3. Why was social networking fundamental to C.Wright Mills’s view of elites?
    As a unified group C.Wright Mill’s found that the social networking of the elites was fundamental due to the fact they were able to exercise the power over a divided and passive mass of the population.
    4. What evidence is there to support the notion that elite recruitment still exists in Britain today?
    Borthwick 1991 examined the educational backgrounds of the conservative MP’s and found that in 1987 over half had been to public school and 44% had been to Oxbridge. One example of this can be seen of the children that attend Eton collage.
    5. How might elite pluralism challenge Elite Theory?
    Dahl (classical pluralism) argued that Mills ideas only showed that elites in the USA only had the potential to exercise their power in order to control things. Dahl also argued Mills didn’t study the decision making to see if they ever won the issues. Other pluralists say Mills ideas ignore the power of pressure group leaders (elite pluralism)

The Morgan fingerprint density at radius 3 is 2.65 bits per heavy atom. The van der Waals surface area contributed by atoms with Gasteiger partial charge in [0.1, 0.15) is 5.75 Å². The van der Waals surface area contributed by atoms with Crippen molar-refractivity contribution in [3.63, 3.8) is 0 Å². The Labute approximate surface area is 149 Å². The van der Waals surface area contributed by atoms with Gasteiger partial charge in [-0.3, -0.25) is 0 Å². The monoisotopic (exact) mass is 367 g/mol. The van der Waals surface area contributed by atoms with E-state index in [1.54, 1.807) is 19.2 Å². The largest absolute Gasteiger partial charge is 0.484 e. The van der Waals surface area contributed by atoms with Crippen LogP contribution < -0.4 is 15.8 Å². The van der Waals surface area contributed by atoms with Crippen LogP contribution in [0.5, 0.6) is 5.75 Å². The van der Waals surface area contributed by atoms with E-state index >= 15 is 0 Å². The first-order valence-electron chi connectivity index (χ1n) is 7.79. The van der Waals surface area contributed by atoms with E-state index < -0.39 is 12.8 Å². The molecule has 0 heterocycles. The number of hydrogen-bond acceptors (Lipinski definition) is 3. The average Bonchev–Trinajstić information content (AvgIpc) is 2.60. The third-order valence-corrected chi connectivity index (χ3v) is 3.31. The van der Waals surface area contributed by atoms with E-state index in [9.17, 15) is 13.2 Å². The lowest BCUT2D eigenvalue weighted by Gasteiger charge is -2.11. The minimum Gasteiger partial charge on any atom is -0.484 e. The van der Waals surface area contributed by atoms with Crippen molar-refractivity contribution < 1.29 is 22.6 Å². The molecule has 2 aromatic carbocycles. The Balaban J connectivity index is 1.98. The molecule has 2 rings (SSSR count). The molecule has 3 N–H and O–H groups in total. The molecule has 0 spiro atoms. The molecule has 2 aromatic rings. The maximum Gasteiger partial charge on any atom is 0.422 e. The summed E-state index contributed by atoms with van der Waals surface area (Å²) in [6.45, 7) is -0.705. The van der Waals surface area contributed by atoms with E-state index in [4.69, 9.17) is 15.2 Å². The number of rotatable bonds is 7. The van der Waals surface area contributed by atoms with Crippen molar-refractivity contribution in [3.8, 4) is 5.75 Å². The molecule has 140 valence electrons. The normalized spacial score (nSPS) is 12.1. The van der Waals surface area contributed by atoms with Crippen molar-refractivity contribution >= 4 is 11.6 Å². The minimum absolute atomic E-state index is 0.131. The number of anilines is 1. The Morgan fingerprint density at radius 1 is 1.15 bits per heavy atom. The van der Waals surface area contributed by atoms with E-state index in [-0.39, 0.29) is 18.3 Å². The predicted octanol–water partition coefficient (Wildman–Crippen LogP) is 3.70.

6. Using the House of Commons Report answer the following: To what extent are MPs representative of the people who elect them? (Look at social-class, gender, and ethnicity). And why might the social background of MPs be so important?